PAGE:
SEOUL (AFP) - North Korea apparently failed with an attempted missile launch Tuesday (May 31), the latest in a series of setbacks for a ballistic weapons programme that aspires to threaten the US mainland.
South Korea's defence ministry detected the dawn launch effort, which Japan condemned as an unacceptable and "provocative" act.
The ministry declined to speculate on the missile type, but military sources cited by local media said it was a powerful, medium-range "Musudan" that has already undergone three failed launches this year.
UN resolutions ban North Korea from any use of ballistic missile technology, although it regularly fires short-range missiles into the sea off its east coast.
Tuesday's effort came with tensions still running high on the divided Korean peninsula following the North's fourth nuclear test in January and long-range rocket launch a month later.
"We believe that it was a failure," said Jeon Ha Gyu, spokesman for the South Korean Joint Chiefs of Staff. "As to why and how it failed, we are in the process of analysing that," Jeon told a press briefing.
"We are maintaining a strong defence posture with potential further provocations by the North in mind," he added.
US military officials on "strongly" condemned the failed launch attempt.
"These actions, and North Korea's continued pursuit of ballistic missile and nuclear weapons capabilities, pose a significant threat to the United States, our allies, and to the stability of the greater Asia-Pacific," said the statement from the US Strategic Command (USSTRATCOM).
"We call on North Korea to refrain from actions that further raise tensions in the region and focus instead on taking concrete steps toward fulfilling its international commitments."
In April, the North failed three times to test fire a Musudan, which has an estimated range of anywhere between 2,500 and 4,000km.
The lower range covers the whole of South Korea and Japan, while the upper range would include US military bases on Guam.
"North Korea's repeated ballistic missile launches are serious, provocative acts against the international community, including Japan," Japanese Foreign Minister Fumio Kishida told a regular press briefing.
"We absolutely cannot accept this," Kishida said.
First unveiled as an indigenous missile at a military parade in Pyongyang in October 2010, the Musudan has never been successfully flight-tested.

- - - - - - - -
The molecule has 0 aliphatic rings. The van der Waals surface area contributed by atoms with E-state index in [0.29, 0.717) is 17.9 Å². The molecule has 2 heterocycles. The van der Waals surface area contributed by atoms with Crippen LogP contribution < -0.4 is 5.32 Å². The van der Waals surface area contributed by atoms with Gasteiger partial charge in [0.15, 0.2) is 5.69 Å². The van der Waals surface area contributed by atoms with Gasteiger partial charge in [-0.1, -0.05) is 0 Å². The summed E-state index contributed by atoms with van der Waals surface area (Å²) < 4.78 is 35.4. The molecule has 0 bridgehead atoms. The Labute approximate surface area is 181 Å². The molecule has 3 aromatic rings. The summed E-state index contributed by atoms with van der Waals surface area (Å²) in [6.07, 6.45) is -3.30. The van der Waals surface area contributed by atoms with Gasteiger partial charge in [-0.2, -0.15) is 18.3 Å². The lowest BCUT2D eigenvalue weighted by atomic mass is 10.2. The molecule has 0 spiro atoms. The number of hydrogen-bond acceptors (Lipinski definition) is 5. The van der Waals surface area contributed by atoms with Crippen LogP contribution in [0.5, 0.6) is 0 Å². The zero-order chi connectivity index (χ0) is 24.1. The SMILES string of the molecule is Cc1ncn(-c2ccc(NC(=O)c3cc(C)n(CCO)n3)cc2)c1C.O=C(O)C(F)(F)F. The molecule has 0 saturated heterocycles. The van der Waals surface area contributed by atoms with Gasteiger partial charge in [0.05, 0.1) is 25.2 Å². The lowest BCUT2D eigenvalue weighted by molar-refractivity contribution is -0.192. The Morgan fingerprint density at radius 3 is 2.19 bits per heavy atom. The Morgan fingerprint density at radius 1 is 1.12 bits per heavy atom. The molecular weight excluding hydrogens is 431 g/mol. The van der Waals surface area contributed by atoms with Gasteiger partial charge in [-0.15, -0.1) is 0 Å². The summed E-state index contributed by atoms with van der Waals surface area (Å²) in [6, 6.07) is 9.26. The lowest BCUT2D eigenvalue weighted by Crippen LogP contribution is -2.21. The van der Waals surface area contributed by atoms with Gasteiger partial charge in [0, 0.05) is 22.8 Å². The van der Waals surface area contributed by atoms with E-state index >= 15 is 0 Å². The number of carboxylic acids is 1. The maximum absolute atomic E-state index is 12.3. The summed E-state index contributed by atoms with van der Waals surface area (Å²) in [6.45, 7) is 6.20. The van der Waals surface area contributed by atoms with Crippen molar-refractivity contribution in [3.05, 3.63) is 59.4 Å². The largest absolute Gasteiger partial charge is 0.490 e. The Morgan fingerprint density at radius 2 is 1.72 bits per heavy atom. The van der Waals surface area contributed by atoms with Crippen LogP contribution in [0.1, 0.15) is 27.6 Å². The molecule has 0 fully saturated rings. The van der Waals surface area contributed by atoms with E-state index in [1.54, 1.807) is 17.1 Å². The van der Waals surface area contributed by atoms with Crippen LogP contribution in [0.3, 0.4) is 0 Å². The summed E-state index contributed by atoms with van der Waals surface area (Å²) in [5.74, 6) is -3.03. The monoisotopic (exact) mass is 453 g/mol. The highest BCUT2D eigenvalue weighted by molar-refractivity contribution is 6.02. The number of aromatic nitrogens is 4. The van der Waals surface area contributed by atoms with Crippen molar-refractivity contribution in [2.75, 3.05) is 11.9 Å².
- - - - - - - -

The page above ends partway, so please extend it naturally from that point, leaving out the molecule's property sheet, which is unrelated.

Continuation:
The three failures in April were seen as an embarrassment for the Pyongyang leadership, coming ahead of a ruling party congress in May that was meant to celebrate the country's achievements.
South Korea's Yonhap news agency quoted official sources as saying Tuesday's missile may have exploded on its mobile launcher.
"The explosion is presumed to have inflicted serious injuries on personnel in the immediate vicinity," Yonhap said.
During the party congress, North Korean leader Kim Jong Un personally extended an offer of military dialogue with the South aimed at easing tensions.
The proposal was repeated several times by the North's military, but Seoul dismissed all the overtures as insincere "posturing" given Kim's vow at the same congress to push ahead with the country's nuclear weapons programme.
In recent months, North Korea has claimed a series of technical breakthroughs in developing what it sees as the ultimate goal of that programme - an intercontinental ballistic missile (ICBM) capable of delivering a nuclear warhead to targets across the continental United States.
They included miniaturising a nuclear warhead to fit on a missile, developing a warhead that can withstand atmospheric re-entry, and building a solid-fuel missile engine.
It also hailed the successful test of an engine specifically designed for an ICBM that would "guarantee" an eventual nuclear strike on the US mainland.
Outside experts have treated a number of the claims with scepticism, while acknowledging that the North has made significant strides in upgrading its nuclear arsenal.